This is one of those situations where Facebook sponsored posts might happen well after the post goes live. Let’s say you ask a question like this:
“What should we serve at next Saturday’s big tent sale: hot dogs, hamburgers, barbeque, all of the above, something else? Let us know in the comments, please. We’re planning on making a decisions based on your input by this Wednesday.”
In that scenario, you’ll want to get the word out. It’s not just about giving people the choice on food. It’s about letting as many people as possible know about your sale. Once you have a couple of responses, now is the time to promote the post. Then again, if you’ve had success with previous promoted posts, it’s okay to launch the ads the moment you publish the post.
Be creative. Setting a goal of communication is fruitful when done right and embarrassing when done wrong. Do it right or don’t do it at all.
This is the big daddy of the goals, particularly for local businesses. It takes an abundance of creativity, a willingness to not give up when something doesn’t work, and the ability to make things happen in the real world as well as on social media.
If you’re an internet manager who has no access to setting specials or running promotions, this is a tough one to pull off. To bring real world traffic, you need real world incentives. If you haven’t the budget or authority to affect the real world aspect of your business, you should not go for this goal. It’s not that you can’t drive foot traffic with intangibles, but it’s infinitely easier when you have “the goods” in the form of reality rather than just virtual.
For example, the Dodge dealer that we used as the example in the previous post could set an event or create an offer that they run through the Facebook system for $14.99 oil changes available to Facebook fans only. They have to claim the offer or announce that they’ll attend the event and this can help you let your fans spread the word for you.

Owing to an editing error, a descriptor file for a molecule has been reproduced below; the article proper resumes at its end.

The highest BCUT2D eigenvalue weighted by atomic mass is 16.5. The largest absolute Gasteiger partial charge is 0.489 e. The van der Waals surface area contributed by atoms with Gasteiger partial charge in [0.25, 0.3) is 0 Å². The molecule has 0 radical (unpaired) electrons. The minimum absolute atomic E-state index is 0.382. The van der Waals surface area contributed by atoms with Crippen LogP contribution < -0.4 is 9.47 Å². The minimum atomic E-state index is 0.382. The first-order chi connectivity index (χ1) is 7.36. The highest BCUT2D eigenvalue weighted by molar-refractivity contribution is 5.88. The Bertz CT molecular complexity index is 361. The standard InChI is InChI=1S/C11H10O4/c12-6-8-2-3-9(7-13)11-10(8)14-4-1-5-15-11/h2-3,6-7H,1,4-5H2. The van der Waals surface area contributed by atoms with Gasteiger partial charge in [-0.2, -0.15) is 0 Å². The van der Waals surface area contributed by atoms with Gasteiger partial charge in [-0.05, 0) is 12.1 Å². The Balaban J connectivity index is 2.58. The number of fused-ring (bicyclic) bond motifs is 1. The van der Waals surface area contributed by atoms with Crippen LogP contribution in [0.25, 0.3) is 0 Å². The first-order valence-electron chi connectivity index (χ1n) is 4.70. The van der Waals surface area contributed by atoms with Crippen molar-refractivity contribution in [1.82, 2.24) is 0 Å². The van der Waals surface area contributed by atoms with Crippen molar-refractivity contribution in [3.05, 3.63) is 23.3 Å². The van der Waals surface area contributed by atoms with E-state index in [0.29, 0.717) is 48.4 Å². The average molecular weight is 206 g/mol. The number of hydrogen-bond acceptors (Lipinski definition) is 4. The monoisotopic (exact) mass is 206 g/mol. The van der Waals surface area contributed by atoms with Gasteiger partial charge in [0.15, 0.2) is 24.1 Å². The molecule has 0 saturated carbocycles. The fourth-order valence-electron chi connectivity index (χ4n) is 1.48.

Another Dodge dealer example would be to set an event around a sale. Announcing the sale itself won’t do much, but giving something away such as free sunglasses can help you to get people to like your event on Facebook, again exposing the sale through their channels.
The hardest part about driving foot traffic through Facebook isn’t in getting the traffic. It’s in proving that the traffic came as a result of Facebook. When you’re working with budgets and you have to report to the boss, you’ll need to prove the effects. This is where events and offers come into play, but that’s not enough. You have to give the people who come to the store a reason to let someone know they came because of Facebook. Otherwise, they simply won’t tell you. If you can’t track it, then it didn’t really happen.
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Regardless of which goal you set, remember that Facebook is a marathon of sprints. By that, I mean that it’s not always steady and constant but it’s also not something where you can expect to sustain the sprints of success over and over again. You have to know what you want and then set out to make it happen. Otherwise, you’ll be like everyone else who is flailing around on their Facebook pages trying to find reasons that they can use to demonstrate it’s working.